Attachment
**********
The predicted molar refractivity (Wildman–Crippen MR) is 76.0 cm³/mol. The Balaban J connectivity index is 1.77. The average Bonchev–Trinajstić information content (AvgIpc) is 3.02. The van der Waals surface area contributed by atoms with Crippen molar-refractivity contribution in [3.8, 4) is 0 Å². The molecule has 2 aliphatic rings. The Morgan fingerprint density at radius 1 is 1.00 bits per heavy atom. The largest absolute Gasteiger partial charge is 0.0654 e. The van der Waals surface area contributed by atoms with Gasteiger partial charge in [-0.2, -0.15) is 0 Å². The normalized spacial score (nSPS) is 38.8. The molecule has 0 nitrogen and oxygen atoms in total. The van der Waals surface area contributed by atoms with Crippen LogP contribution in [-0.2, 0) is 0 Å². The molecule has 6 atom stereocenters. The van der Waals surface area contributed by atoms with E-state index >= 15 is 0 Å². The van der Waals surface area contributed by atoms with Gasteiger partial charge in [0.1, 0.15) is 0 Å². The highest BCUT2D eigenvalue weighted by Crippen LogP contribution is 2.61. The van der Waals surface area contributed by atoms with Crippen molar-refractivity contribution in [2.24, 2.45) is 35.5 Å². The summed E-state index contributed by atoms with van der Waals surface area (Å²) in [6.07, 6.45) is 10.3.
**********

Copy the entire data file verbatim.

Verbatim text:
The predicted molar refractivity (Wildman–Crippen MR) is 76.0 cm³/mol. The Balaban J connectivity index is 1.77. The average Bonchev–Trinajstić information content (AvgIpc) is 3.02. The van der Waals surface area contributed by atoms with Crippen molar-refractivity contribution in [3.8, 4) is 0 Å². The molecule has 2 aliphatic rings. The Morgan fingerprint density at radius 1 is 1.00 bits per heavy atom. The largest absolute Gasteiger partial charge is 0.0654 e. The van der Waals surface area contributed by atoms with Gasteiger partial charge in [-0.2, -0.15) is 0 Å². The normalized spacial score (nSPS) is 38.8. The molecule has 0 nitrogen and oxygen atoms in total. The van der Waals surface area contributed by atoms with Crippen LogP contribution in [-0.2, 0) is 0 Å². The molecule has 6 atom stereocenters. The van der Waals surface area contributed by atoms with E-state index >= 15 is 0 Å². The van der Waals surface area contributed by atoms with Gasteiger partial charge in [0.1, 0.15) is 0 Å². The highest BCUT2D eigenvalue weighted by Crippen LogP contribution is 2.61. The van der Waals surface area contributed by atoms with Crippen molar-refractivity contribution in [2.24, 2.45) is 35.5 Å². The summed E-state index contributed by atoms with van der Waals surface area (Å²) in [6.07, 6.45) is 10.3.